An unlikely exit from the Europa League might never have truly been on the cards in Rome this week, but for a 15 minute spell the dark thought certainly crossed the minds of many a Manchester United fan.
Ole Gunnar Solskjaer's side might as well have already booked accommodation in Gdansk before they took to the pitch in the Italian capital, with only two sides in the history of the competition having ever successfully overturned a four-goal deficit like Roma needed to do.
Yet their side was let visibly rattled after the half-time whistle when a rampant Roma attacking display produced two goals in three minutes as well as an abundance of close calls.
Had it not been for the timeless excellence of David de Gea then United might have been ran a little closer in what seemed a dead-rubber encounter, but there was always the underlying belief Solskjaer's side would be able to score again if required given their immense attacking flair.
It's all mitigation given the fact United had less motivation to win the match than Roma, with the Serie A side primarily playing for pride after their second-half collapse in Manchester a week previous, to be too critical wrongly diverts attention away from Solskjaer's fine achievement.
However, not even the perpetual smile of the Norwegian coach was enough to take enough scrutiny from the two half-time changes which certainly helped Roma get a foothold back into the match.
Aaron Wan-Bissaka in the only player to have started every match for United in Europe this season, while on the opposite flank Luke Shaw is deemed a new undroppable by Solskjaer; it certainly made sense to bring them both off at the break on Thursday night.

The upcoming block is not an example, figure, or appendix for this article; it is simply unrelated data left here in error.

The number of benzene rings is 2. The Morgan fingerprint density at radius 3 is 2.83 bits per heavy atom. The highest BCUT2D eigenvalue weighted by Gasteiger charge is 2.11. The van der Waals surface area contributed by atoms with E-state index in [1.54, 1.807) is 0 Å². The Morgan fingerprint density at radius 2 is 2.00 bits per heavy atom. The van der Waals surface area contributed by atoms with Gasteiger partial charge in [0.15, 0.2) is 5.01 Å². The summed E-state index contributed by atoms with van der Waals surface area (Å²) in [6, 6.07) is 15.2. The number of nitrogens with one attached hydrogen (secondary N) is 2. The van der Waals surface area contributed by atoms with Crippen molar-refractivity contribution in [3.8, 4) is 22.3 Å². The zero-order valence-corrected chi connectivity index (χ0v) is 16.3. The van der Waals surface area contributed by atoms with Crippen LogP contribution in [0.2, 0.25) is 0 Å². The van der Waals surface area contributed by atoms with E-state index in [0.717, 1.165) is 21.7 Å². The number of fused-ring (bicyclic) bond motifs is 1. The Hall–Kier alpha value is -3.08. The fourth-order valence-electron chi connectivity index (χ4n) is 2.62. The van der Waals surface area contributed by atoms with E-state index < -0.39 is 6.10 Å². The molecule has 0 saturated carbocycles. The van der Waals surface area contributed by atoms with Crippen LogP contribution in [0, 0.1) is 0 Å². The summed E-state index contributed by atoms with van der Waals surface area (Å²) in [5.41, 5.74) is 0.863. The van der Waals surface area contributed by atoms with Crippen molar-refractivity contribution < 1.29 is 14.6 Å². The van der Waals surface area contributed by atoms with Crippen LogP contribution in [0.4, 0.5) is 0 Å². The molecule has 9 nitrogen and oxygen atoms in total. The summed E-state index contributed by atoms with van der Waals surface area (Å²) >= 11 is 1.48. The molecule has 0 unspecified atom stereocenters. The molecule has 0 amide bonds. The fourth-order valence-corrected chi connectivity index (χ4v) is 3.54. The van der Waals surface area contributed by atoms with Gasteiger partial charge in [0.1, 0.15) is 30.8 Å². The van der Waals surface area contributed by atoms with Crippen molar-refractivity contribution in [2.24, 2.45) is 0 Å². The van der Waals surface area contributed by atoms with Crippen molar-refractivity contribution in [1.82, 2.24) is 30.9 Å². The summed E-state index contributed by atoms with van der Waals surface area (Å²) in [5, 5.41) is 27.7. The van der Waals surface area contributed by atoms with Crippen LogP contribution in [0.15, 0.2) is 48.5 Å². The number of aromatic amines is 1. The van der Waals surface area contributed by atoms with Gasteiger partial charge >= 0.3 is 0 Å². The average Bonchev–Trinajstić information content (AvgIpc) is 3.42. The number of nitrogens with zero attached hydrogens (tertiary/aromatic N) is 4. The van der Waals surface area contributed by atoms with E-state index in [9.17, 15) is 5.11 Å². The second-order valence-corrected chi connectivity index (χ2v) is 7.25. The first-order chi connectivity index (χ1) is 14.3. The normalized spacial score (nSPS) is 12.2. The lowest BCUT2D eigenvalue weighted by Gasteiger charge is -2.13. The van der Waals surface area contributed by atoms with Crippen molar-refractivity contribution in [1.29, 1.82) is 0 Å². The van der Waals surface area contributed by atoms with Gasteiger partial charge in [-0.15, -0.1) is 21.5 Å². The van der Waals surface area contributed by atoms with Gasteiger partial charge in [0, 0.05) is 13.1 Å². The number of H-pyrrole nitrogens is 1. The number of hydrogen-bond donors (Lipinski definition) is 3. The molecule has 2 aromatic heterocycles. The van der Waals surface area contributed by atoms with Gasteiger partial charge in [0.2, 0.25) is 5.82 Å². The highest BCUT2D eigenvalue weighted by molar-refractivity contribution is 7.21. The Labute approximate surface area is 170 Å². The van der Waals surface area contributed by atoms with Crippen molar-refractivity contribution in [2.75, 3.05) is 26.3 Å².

Yet their absence was made alarmingly apparent as United immediately lost their shape at the back with reserve options Brandon Williams and Alex Telles ran ragged by a Roma frontline which had a combined age of 100-years.
It is by no means a criticism of Solskjaer for making the two changes at full-back, but perhaps a telling reminder of the issues which could arise in the long run should either of his first-choice options spend a spell on the sidelines.
Williams and Telles are not helped by the fact they were thrown into a European semi-final despite limited playing time this season with the duo quite clearly low on both match fitness and confidence given their reduced squad roles.
Oddly enough Solskjaer often looks to his defence to change a game from the bench; having brought on Williams, Timothy Fosu-Mensah and Axel Tuanzebe on the night United crashed out of the Champions League to RB Leipzig back in December.
On that night they didn't offer quite enough to overturn a three-goal deficit, this week they almost managed to throw away a five-goal advantage. It's clear something has to change.
The lack of a mobile defensive midfielder certainly played another part in Roma's spirited fightback, with Fred replicating his lacklustre Leicester showing to gift the Italians their second of the night, before the introduction of the experienced Nemanja Matic at least calmed the chaos to a degree.
In an ideal world Solskjaer won't have to worry about injuries or suspension to Wan-Bissaka and Shaw, but with three games in five days looming it is certain United will once again have to give their reserve full-backs a chance at redemption.
With the likes of Diogo Dalot and Ethan Laird both making a case for their own opportunities while on loan this season, Solskjaer might very well have to accept the need for a defensive reshuffling in the months ahead.
Next week could provide the platform for redemption for both Williams and Telles, alternatively it could confirm the fears which once again became apparent in the Europa League semi-final on Thursday night.
In order to go one step further next season, United need the same irresistible squad depth which has put noisy neighbours Man City on the brink of an historic Treble; a new full-back option might be required to make that dream a reality.